I personally know someone abroad who does quite well dealing in forex trading. And he has been doing it for years so he knows his trade. If you were to ask him whether it’s possible to get rich in forex trading he’d say ‘Hell yes!’. But if you were to ask him whether it’s easy to get rich trading in the forex market, he would say right off the bat ‘No way!’.

In fact, he very clearly told me that Forex Trading is not a get-rich-quick method as many online advertisements make it out to be. That doesn’t happen. It’s a skill and takes time to learn and profit from. Being properly equipped with certain tools to trade in forex and having timely funds along with proper non-impulsive risk management skills are valuable assets when going the forex way.

I, being a participant in Indian stock markets for several years, could clearly see the similarities with it.

The insights about what works and what doesn’t work in stock markets come after years of trying out various strategies, taking hits on your portfolio and your ego and what not.

It might seem that it’s easy but I can vouch that there is no easy money-making here. It is simple but not easy.

Another close acquaintance of mine got really lucky sometime back. He piggybacked another friend’s VC and Angel around bets without any clue about what the startups were exactly doing. Lady luck shined and he made a killing with a couple of super bets.

You see the pattern?

Some people ‘get rich quick’ here and there. But they are the exception to the rule, not the norm.

You need to realize that for most people, the way to wealth is typically on the slow lane. It’s good to take your chance, but more often than not, what happens is that your capital gets lost and you need to start fresh. Which is hard stuff. After a while it adds up, less money is available for compounding and naturally, the amount of money you end up making is much lesser than what would have been possible if you’d have not run greedily towards a quick highly risky scheme.

Believe me, you can wait for years to accept the perennial truth that slow and steady wins the race and compounding is indeed the 8th wonder of the world. Or you can start with time-tested wealth creation strategies and begin your journey of being really wealthy.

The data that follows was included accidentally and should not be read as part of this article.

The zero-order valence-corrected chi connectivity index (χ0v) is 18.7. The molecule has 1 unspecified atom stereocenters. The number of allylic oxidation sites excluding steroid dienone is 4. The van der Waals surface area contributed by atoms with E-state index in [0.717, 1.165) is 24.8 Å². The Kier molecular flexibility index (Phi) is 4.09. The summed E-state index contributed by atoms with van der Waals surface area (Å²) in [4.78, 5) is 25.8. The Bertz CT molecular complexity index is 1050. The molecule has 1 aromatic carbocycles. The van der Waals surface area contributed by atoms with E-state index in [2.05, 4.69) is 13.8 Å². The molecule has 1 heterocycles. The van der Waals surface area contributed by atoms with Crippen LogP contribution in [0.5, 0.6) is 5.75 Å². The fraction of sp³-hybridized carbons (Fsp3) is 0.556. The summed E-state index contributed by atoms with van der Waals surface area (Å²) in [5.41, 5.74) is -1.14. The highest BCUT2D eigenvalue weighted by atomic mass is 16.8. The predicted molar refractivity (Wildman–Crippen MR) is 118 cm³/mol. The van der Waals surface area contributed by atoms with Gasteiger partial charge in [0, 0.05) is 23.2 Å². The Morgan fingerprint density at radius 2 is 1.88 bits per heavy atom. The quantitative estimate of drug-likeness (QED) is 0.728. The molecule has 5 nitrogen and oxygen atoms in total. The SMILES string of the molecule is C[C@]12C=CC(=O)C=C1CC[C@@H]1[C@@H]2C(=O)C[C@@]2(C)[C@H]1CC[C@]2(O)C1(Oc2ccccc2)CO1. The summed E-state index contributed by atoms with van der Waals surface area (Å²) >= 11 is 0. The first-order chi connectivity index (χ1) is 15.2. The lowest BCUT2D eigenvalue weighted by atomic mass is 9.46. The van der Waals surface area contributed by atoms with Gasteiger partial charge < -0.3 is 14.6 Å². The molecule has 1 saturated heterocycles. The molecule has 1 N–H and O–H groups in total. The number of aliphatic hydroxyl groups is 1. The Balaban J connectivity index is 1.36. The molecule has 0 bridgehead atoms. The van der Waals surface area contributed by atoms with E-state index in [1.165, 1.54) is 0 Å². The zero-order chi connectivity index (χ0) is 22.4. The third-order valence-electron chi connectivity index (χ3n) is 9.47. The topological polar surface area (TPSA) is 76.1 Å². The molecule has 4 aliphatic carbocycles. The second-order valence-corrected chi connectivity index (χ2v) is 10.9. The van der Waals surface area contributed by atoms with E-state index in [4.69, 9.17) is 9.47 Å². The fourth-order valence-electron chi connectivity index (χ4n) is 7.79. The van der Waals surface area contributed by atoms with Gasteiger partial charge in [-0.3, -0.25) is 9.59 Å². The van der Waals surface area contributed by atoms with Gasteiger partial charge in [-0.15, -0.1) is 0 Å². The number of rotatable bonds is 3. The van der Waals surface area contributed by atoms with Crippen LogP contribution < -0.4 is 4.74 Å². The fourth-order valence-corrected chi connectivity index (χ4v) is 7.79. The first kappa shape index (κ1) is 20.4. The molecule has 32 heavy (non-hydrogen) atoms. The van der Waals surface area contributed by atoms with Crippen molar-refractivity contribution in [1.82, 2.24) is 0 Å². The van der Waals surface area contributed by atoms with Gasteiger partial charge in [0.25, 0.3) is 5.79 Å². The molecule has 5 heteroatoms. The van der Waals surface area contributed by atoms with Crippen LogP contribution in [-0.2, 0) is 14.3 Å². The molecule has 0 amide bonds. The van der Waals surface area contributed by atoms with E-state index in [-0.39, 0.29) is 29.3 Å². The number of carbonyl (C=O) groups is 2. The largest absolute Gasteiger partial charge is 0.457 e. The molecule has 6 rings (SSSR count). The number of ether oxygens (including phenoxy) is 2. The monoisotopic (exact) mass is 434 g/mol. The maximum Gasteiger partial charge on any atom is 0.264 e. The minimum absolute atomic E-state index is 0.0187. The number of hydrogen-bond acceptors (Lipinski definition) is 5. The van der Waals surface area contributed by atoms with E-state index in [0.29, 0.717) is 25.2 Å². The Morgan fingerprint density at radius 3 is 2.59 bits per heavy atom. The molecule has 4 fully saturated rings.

It might not seem as glamorous as the get-rich-quick schemes but it works.

By starting early, you can be rich enough much before you retire – something that is desirable as you don’t want to be the richest man in the graveyard! Right?

Frequently, getting rich quickly is either due to pure coincidence or extreme risk. But even hard work and willingness to take tons of risks cannot guarantee overnight riches.

So do yourself and your family a favor and assume calculated risk, invest in testing out the best strategies and work only with the best ones. Don’t ever take luck or hope into account! Both hope and luck are not strategies. 🙂

May the odds be in your favor!

State of Indian Stock Markets – June 2018

This is the June 2018 update for the State of Indian Stock Markets and includes historical analysis and Heat Maps of Nifty50 as well as Nifty500‘s key ratios, namely P/E, P/BV ratios and Dividend Yield.

Please remember that these numbers are averages of P/E, P/BV and Dividend Yield in each month. Neither Nifty50 heat maps nor Nifty500 heat maps show the maximum or the minimum values for each month. Also, note that NSE publishes PE ratios based on standalone numbers and not consolidated numbers (Read why this may matter too).

Caution – Never make any investment decision based on just one or two ‘average’ indicators (Why?) At most, treat these heat maps as broad indicators of market sentiments and a reference of market’s historical mood swings.

So here are the Nifty 50 Heat Maps…

Historical P/E Ratios – Nifty 50 (Monthly Average)

Historical Nifty PE 2018 June

P/E Ratio (on last day of June 2018): 25.90
P/E Ratio (on last day of May 2018): 27.19

The 12-month trend of P/E has been as follows:

Nifty 12 Month PE Trend June 2018

And here are the average figures of Nifty50’s PE for some recent periods:

Nifty Average PE Trends June 2018

Historical P/BV Ratios – Nifty 50 (Monthly Average)

Historical Nifty Book Value 2018 June

P/BV Ratio (on last day of June 2018): 3.61
P/BV Ratio (on last day of May 2018): 3.69

Historical Dividend Yield – Nifty 50 (Monthly Average)

Historical Nifty Dividend Yield 2018 June

Dividend Yield (on last day of June 2018): 1.22%
Dividend Yield (on last day of May 2018): 1.23%

Now, to the historical analysis of Nifty500 companies…

As the name suggests, Nifty500 is made up of top 500 companies which represent about 95% of the free float market capitalization of the stocks listed on NSE (March 2017).

Nifty50 on other hand is an index of 50 of the largest and most frequently traded stocks on NSE. These represent about 63% of the free float market capitalization of the NSE listed stocks (March 2017).

So obviously, Nifty500 is comparatively a much broader index than Nifty50.

Historical P/E Ratios – Nifty 500 (Monthly Average)

Historical Nifty 500 PE 2018 June

P/E Ratio (on last day of June 2018): 30.47
P/E Ratio (on last day of May 2018): 31.59

Historical P/BV Ratios – Nifty 500 (Monthly Average)

Historical Nifty 500 Book Value 2018 June

P/BV Ratio (on last day of June 2018): 3.37
P/BV Ratio (on last day of May 2018): 3.49

Historical Dividend Yield – Nifty 500 (Monthly Average)

Historical Nifty 500 Dividend Yield 2018 June

Dividend Yield (on last day of June 2018): 1.09%
Dividend Yield (on last day of May 2018): 1.08%